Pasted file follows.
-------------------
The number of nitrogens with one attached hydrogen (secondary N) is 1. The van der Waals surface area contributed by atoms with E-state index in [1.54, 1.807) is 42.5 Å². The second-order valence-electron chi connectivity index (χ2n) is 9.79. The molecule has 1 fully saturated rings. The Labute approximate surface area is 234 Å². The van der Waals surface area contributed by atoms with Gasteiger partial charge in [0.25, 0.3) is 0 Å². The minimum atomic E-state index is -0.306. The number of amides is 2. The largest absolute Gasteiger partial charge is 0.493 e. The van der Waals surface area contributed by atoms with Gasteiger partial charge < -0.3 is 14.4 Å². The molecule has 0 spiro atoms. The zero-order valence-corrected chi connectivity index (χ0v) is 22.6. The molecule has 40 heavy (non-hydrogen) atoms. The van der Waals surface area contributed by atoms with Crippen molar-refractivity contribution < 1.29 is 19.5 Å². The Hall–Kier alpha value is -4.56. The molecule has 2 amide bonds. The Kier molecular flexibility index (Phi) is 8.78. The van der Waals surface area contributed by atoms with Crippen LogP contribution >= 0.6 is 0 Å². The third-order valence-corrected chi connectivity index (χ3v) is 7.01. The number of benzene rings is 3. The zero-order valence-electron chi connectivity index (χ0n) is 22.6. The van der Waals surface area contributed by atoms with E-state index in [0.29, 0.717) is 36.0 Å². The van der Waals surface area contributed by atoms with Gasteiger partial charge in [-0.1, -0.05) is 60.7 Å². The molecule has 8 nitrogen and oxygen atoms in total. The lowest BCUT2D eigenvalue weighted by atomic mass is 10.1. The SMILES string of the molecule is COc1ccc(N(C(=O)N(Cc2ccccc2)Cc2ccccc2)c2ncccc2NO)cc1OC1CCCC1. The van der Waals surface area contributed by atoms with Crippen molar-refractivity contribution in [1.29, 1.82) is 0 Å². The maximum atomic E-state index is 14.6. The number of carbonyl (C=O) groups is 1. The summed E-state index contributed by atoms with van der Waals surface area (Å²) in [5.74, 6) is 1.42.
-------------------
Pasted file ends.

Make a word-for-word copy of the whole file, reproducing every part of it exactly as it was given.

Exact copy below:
The number of nitrogens with one attached hydrogen (secondary N) is 1. The van der Waals surface area contributed by atoms with E-state index in [1.54, 1.807) is 42.5 Å². The second-order valence-electron chi connectivity index (χ2n) is 9.79. The molecule has 1 fully saturated rings. The Labute approximate surface area is 234 Å². The van der Waals surface area contributed by atoms with Gasteiger partial charge in [0.25, 0.3) is 0 Å². The minimum atomic E-state index is -0.306. The number of amides is 2. The largest absolute Gasteiger partial charge is 0.493 e. The van der Waals surface area contributed by atoms with Gasteiger partial charge < -0.3 is 14.4 Å². The molecule has 0 spiro atoms. The zero-order valence-corrected chi connectivity index (χ0v) is 22.6. The molecule has 40 heavy (non-hydrogen) atoms. The van der Waals surface area contributed by atoms with Crippen molar-refractivity contribution < 1.29 is 19.5 Å². The Hall–Kier alpha value is -4.56. The molecule has 2 amide bonds. The Kier molecular flexibility index (Phi) is 8.78. The van der Waals surface area contributed by atoms with Crippen LogP contribution >= 0.6 is 0 Å². The third-order valence-corrected chi connectivity index (χ3v) is 7.01. The number of benzene rings is 3. The zero-order valence-electron chi connectivity index (χ0n) is 22.6. The van der Waals surface area contributed by atoms with E-state index in [0.29, 0.717) is 36.0 Å². The van der Waals surface area contributed by atoms with Gasteiger partial charge in [-0.1, -0.05) is 60.7 Å². The molecule has 8 nitrogen and oxygen atoms in total. The lowest BCUT2D eigenvalue weighted by atomic mass is 10.1. The SMILES string of the molecule is COc1ccc(N(C(=O)N(Cc2ccccc2)Cc2ccccc2)c2ncccc2NO)cc1OC1CCCC1. The van der Waals surface area contributed by atoms with Crippen molar-refractivity contribution in [1.29, 1.82) is 0 Å². The maximum atomic E-state index is 14.6. The number of carbonyl (C=O) groups is 1. The summed E-state index contributed by atoms with van der Waals surface area (Å²) in [5.74, 6) is 1.42.